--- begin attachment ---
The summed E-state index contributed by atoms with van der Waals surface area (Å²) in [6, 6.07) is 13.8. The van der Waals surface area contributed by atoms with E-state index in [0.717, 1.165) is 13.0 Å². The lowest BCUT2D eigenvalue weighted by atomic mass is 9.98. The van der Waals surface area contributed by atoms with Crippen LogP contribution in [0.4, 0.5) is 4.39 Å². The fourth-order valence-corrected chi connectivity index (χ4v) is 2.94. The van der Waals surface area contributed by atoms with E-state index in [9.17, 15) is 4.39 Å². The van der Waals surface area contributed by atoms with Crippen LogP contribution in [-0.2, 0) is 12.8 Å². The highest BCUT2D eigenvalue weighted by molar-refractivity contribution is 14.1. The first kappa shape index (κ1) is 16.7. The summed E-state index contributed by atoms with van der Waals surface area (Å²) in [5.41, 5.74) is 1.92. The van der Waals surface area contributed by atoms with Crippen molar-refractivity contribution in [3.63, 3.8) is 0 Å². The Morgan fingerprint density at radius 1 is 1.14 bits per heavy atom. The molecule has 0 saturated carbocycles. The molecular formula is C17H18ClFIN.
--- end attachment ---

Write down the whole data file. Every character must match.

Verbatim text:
The summed E-state index contributed by atoms with van der Waals surface area (Å²) in [6, 6.07) is 13.8. The van der Waals surface area contributed by atoms with E-state index in [0.717, 1.165) is 13.0 Å². The lowest BCUT2D eigenvalue weighted by atomic mass is 9.98. The van der Waals surface area contributed by atoms with Crippen LogP contribution in [0.4, 0.5) is 4.39 Å². The fourth-order valence-corrected chi connectivity index (χ4v) is 2.94. The van der Waals surface area contributed by atoms with E-state index in [9.17, 15) is 4.39 Å². The van der Waals surface area contributed by atoms with Crippen LogP contribution in [-0.2, 0) is 12.8 Å². The highest BCUT2D eigenvalue weighted by molar-refractivity contribution is 14.1. The first kappa shape index (κ1) is 16.7. The summed E-state index contributed by atoms with van der Waals surface area (Å²) in [5.41, 5.74) is 1.92. The van der Waals surface area contributed by atoms with Crippen molar-refractivity contribution in [3.63, 3.8) is 0 Å². The Morgan fingerprint density at radius 1 is 1.14 bits per heavy atom. The molecule has 0 saturated carbocycles. The molecular formula is C17H18ClFIN.